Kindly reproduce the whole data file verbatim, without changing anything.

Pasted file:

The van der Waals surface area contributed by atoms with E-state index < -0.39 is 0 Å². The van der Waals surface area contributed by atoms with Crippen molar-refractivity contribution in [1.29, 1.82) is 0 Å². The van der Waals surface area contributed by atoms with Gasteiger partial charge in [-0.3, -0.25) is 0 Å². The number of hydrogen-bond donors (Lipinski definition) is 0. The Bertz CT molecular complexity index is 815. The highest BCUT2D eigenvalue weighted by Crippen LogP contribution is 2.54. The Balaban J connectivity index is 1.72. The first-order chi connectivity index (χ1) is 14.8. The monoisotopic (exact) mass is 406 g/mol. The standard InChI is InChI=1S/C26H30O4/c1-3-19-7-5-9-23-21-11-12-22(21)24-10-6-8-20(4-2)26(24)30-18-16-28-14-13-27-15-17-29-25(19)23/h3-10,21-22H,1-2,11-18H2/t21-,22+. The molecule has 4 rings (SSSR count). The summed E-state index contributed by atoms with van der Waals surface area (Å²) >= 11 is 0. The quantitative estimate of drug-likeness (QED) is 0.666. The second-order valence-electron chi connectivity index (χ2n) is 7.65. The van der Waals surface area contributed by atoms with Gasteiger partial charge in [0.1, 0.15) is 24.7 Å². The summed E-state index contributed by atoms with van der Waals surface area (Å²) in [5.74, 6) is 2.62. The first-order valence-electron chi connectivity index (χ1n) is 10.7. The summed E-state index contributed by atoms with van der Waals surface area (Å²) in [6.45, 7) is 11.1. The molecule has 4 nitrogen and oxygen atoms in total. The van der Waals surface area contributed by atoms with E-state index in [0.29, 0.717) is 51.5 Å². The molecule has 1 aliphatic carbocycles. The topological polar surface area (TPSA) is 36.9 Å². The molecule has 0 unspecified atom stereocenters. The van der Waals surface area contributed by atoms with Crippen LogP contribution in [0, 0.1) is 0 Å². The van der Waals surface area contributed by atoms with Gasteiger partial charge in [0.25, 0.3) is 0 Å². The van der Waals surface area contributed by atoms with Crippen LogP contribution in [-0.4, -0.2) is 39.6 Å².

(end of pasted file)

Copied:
The van der Waals surface area contributed by atoms with E-state index < -0.39 is 0 Å². The van der Waals surface area contributed by atoms with Crippen molar-refractivity contribution in [1.29, 1.82) is 0 Å². The van der Waals surface area contributed by atoms with Gasteiger partial charge in [-0.3, -0.25) is 0 Å². The number of hydrogen-bond donors (Lipinski definition) is 0. The Bertz CT molecular complexity index is 815. The highest BCUT2D eigenvalue weighted by Crippen LogP contribution is 2.54. The Balaban J connectivity index is 1.72. The first-order chi connectivity index (χ1) is 14.8. The monoisotopic (exact) mass is 406 g/mol. The standard InChI is InChI=1S/C26H30O4/c1-3-19-7-5-9-23-21-11-12-22(21)24-10-6-8-20(4-2)26(24)30-18-16-28-14-13-27-15-17-29-25(19)23/h3-10,21-22H,1-2,11-18H2/t21-,22+. The molecule has 4 rings (SSSR count). The summed E-state index contributed by atoms with van der Waals surface area (Å²) >= 11 is 0. The quantitative estimate of drug-likeness (QED) is 0.666. The second-order valence-electron chi connectivity index (χ2n) is 7.65. The van der Waals surface area contributed by atoms with Gasteiger partial charge in [0.1, 0.15) is 24.7 Å². The summed E-state index contributed by atoms with van der Waals surface area (Å²) in [5.74, 6) is 2.62. The first-order valence-electron chi connectivity index (χ1n) is 10.7. The summed E-state index contributed by atoms with van der Waals surface area (Å²) in [6.45, 7) is 11.1. The molecule has 4 nitrogen and oxygen atoms in total. The van der Waals surface area contributed by atoms with E-state index in [0.29, 0.717) is 51.5 Å². The molecule has 1 aliphatic carbocycles. The topological polar surface area (TPSA) is 36.9 Å². The molecule has 0 unspecified atom stereocenters. The van der Waals surface area contributed by atoms with Crippen LogP contribution in [0, 0.1) is 0 Å². The van der Waals surface area contributed by atoms with Gasteiger partial charge in [0.25, 0.3) is 0 Å². The van der Waals surface area contributed by atoms with Crippen LogP contribution in [-0.4, -0.2) is 39.6 Å².